History of Sindh

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Statue of an Indus priest or king found in Mohenjodaro, 1927
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The history of Sindh or Sind (Sindhi: سنڌ جي تاريخ‎, Urdu: سندھ کی تاریخ‎) is intertwined with the history of the broader Indian subcontinent and surrounding regions. Sindh was at the center of the Indus Valley civilization, one of the cradle of civilization; and currently a province of modern-day Pakistan.

Vedic Era[edit]

Indus Valley Civilisation[edit]

It is believed by most scholars that the earliest trace of human inhabitation in India traces to the Soan valley between the Indus and the Jhelum rivers. This period goes back to the first inter-glacial period in the Second Ice Age, and remnants of stone and flint tools have been found.[1]

Sindh and surrounding areas contain the ruins of the Indus Valley Civilization. There are remnants of thousand year old cities and structures, with a notable example in Sindh being that of Mohenjo Daro. Hundreds of settlements have been found spanning an area of about a hundred miles. These ancient towns and cities had advanced features such as city-planning, brick-built houses, sewage and draining systems, as well as public baths. The people of the Indus Valley also developed a writing system, that has to this day still not been fully deciphered.[2] The people of the Indus Valley had domesticated bovines, sheep, elephants, and camels. The civilization also had knowledge of metallurgy. Gold, silver, copper, tin, and alloys wre widely in use. Arts and crafts flourished during this time as well; the use of beads, seals, pottery, and bracelets are evident. [3]

Map of India during the Vedic period, including Sindh.

Vedic Descriptions[edit]

Literary evidence from the Vedic era suggests a transition from early small janas, or tribes, to many Janapadas (territorial civilizations) and gana-samgha societies. The gana samgha soceties are loosely translated to being oligarchies or republics. These political entities were represented from the Rig Veda to the Astadhyayi by Panini.[4]Many Janapadas were mentioned from vedic texts and are confirmed by Ancient Greek historical sources. Most of the Janapadas that had exerted large territorial influence, or Mahajanapadas, had been raised in the Indo-Gangetic plain with the exception of Gandhara in modern-day Afghanistan. There was a large level of contact between all the Janapadas of ancient India with descriptions being given of trading caravans, movement of students from universities, and itineraries of Princes.[5]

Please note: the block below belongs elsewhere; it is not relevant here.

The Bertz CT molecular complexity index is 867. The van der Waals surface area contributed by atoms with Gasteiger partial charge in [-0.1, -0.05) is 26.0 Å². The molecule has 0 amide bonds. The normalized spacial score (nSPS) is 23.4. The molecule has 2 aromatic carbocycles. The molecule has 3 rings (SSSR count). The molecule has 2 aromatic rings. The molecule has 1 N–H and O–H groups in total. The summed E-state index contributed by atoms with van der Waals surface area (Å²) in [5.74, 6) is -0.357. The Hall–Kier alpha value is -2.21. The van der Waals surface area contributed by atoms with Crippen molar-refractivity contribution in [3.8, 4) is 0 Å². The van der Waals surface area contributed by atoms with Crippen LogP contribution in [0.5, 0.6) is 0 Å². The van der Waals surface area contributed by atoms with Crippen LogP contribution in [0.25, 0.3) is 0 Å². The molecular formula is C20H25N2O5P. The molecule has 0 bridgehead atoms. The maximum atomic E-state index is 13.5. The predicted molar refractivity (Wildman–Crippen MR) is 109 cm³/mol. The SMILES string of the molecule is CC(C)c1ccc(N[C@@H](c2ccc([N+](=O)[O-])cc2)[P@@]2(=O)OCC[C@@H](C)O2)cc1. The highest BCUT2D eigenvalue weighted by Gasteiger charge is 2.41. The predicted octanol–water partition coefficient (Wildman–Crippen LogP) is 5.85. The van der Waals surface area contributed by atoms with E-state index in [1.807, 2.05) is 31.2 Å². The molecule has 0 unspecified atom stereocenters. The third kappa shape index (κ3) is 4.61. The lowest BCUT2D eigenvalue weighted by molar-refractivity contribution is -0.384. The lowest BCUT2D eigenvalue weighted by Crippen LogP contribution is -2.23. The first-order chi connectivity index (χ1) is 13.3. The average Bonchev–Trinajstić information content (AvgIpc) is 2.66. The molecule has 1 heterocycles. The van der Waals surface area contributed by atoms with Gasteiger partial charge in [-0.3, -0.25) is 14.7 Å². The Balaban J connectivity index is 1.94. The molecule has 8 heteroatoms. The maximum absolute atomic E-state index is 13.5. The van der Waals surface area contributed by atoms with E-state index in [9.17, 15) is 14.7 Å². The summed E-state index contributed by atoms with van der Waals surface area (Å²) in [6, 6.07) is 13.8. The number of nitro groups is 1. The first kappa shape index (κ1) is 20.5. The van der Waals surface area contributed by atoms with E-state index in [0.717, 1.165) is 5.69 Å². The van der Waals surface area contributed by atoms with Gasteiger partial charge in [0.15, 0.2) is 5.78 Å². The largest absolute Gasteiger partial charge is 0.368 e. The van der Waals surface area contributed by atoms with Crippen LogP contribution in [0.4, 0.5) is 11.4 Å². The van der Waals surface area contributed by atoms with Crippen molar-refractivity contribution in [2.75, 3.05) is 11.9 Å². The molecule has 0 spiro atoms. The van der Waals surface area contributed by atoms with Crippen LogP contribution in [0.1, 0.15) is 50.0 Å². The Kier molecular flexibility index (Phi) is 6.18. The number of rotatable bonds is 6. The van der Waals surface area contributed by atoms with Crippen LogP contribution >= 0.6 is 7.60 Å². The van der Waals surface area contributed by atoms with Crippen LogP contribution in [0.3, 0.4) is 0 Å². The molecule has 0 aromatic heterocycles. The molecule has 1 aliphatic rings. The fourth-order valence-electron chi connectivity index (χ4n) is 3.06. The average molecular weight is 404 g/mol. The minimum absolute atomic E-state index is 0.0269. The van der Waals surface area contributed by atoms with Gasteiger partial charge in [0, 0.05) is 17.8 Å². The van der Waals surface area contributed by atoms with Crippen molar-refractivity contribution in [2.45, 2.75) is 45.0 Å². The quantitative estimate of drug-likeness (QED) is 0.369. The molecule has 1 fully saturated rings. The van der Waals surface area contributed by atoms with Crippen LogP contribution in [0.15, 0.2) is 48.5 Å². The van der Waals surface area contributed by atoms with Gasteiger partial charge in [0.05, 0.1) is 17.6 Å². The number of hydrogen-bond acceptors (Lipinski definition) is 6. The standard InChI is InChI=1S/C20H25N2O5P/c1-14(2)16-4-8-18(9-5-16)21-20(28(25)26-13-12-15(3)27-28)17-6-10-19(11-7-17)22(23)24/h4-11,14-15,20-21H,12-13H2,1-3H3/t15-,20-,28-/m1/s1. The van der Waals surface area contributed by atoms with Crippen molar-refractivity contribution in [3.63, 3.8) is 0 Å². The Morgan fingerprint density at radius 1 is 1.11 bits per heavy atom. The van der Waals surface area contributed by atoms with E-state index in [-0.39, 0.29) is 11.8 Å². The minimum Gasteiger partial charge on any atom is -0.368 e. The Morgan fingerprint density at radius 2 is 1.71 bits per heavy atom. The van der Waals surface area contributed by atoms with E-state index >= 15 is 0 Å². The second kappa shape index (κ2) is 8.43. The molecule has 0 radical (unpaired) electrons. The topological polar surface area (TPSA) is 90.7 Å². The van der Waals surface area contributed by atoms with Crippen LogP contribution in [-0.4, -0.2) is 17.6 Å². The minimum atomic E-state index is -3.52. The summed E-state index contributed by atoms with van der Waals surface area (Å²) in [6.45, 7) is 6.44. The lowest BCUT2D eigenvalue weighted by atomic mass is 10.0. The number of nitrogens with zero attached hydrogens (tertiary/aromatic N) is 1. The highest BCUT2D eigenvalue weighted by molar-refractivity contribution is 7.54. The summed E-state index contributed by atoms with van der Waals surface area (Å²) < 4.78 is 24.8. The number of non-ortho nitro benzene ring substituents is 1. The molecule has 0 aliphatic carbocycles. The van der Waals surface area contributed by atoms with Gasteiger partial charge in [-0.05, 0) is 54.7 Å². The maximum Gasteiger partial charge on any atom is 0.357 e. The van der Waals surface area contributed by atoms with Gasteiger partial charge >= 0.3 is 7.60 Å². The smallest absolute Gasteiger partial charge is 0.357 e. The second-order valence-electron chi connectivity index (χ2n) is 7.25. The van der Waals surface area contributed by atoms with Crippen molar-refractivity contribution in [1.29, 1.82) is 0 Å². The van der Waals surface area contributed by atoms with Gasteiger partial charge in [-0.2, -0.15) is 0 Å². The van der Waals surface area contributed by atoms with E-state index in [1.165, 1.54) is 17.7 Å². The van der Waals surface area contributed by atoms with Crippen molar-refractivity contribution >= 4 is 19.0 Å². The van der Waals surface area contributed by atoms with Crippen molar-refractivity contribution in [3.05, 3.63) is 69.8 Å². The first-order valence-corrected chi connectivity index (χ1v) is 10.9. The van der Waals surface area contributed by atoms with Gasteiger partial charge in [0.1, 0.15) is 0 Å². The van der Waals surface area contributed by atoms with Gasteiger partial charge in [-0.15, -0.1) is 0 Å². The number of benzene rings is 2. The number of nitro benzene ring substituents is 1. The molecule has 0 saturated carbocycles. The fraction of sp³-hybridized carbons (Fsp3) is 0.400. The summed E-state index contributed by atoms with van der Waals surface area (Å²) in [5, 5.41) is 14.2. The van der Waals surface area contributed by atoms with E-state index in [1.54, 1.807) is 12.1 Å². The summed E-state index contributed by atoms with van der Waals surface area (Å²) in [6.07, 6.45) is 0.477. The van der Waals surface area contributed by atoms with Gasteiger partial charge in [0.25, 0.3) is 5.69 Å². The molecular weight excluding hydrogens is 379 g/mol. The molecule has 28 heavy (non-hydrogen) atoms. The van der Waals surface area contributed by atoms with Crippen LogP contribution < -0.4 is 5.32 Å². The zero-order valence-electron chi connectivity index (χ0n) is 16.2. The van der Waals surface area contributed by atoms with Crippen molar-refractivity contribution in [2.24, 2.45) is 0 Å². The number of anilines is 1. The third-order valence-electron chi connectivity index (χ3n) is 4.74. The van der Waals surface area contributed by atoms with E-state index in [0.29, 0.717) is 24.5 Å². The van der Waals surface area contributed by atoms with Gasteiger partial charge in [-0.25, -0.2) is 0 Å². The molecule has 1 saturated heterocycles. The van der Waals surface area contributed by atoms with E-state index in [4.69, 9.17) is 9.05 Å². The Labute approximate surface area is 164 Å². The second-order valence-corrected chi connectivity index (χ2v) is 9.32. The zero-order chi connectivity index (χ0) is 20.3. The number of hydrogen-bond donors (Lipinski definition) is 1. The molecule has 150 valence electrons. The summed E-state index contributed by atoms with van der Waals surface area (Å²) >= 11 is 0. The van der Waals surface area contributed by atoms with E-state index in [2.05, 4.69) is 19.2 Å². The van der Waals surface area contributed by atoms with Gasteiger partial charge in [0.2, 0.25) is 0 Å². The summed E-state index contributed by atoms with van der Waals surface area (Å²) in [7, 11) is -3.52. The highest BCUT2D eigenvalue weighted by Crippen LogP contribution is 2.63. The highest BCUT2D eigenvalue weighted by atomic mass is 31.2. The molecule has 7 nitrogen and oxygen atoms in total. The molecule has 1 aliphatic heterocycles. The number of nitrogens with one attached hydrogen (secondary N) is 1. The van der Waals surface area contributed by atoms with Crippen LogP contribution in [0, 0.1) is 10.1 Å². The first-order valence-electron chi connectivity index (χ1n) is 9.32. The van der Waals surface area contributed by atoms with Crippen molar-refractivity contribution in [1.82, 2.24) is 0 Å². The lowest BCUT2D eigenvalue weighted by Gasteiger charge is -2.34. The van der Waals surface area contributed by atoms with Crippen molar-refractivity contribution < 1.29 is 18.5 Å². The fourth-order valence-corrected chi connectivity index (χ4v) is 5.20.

Medieval era[edit]

Administrative Map of Sindh 1608~1700 A.D

The book Chach Nama chronicles the Chacha Dynasty's period, following the demise of the Rai Dynasty and the ascent of Chach of Alor to the throne, down to the Arab conquest by Muhammad bin Qasim in the early 8th century CE, by defeating the last Hindu monarch of Sindh, Raja Dahir.

Conquered by Syrian Arabs led by Muhammad bin Qasim, Sindh became the easternmost province of the Umayyad Caliphate. The Arab province of Sindh is modern Pakistan. While the lands of modern India further east were known to the Arabs as Hind. The defeat of the Brahmin ruler Dahir was made easier due to the tension between the Buddhist majority and the ruling Brahmins' fragile base of control. The Arabs redefined the region and adopted the term budd to refer to the numerous Buddhist idols they encountered, a word that remains in use today. The city of Mansura was established as a regional capital and Arab rule lasted for nearly 3 centuries and a fusion of cultures produced much of what is today modern Sindhi society. Arab geographers, historians and travellers also sometimes called the entire area from the Arabian Sea to the Hindu Kush, Sindh. The meaning of the word Sindhu being water (or ocean) appears to refer to the Indus river. In addition, there is a mythological belief among Muslims that four rivers had sprung from Heaven: Neel (Nile), Furat (Euphrates), Jehoon (Jaxartes) and Sehoon (Sind or in modern times the Indus).

Arab rule ended with the ascension of the indigenous Parmar Rajput Soomro dynasty. Later, in the mid-13th century the Soomros were replaced by the Muslim Rajput Samma dynasty.[6]

Turkic invaders sent expeditions to the area from the 9th century, and part of the region loosely became part of the Ghaznavid Empire and then the Delhi Sultanate which lasted until 1524. The Mughals seized the region and their rule lasted for another two centuries, while the local Sindhi Muslim Rajput tribe, the Samma, challenged Mughal rule from their base at Thatta. The Muslim Sufi played a pivotal role in converting the millions of native people to Islam. Sindh, though part of larger empires, continued to enjoy certain autonomy as a loyal Muslim domain and came under the rule of the Arghun Dynasty and Turkhan or Tarkhan dynasty from 1519 to 1625. Sind became a vassal-state of the Afghan Durrani Empire by 1747. It was then ruled by Kalhora rulers and later the Baluchi Talpurs [7] from 1783.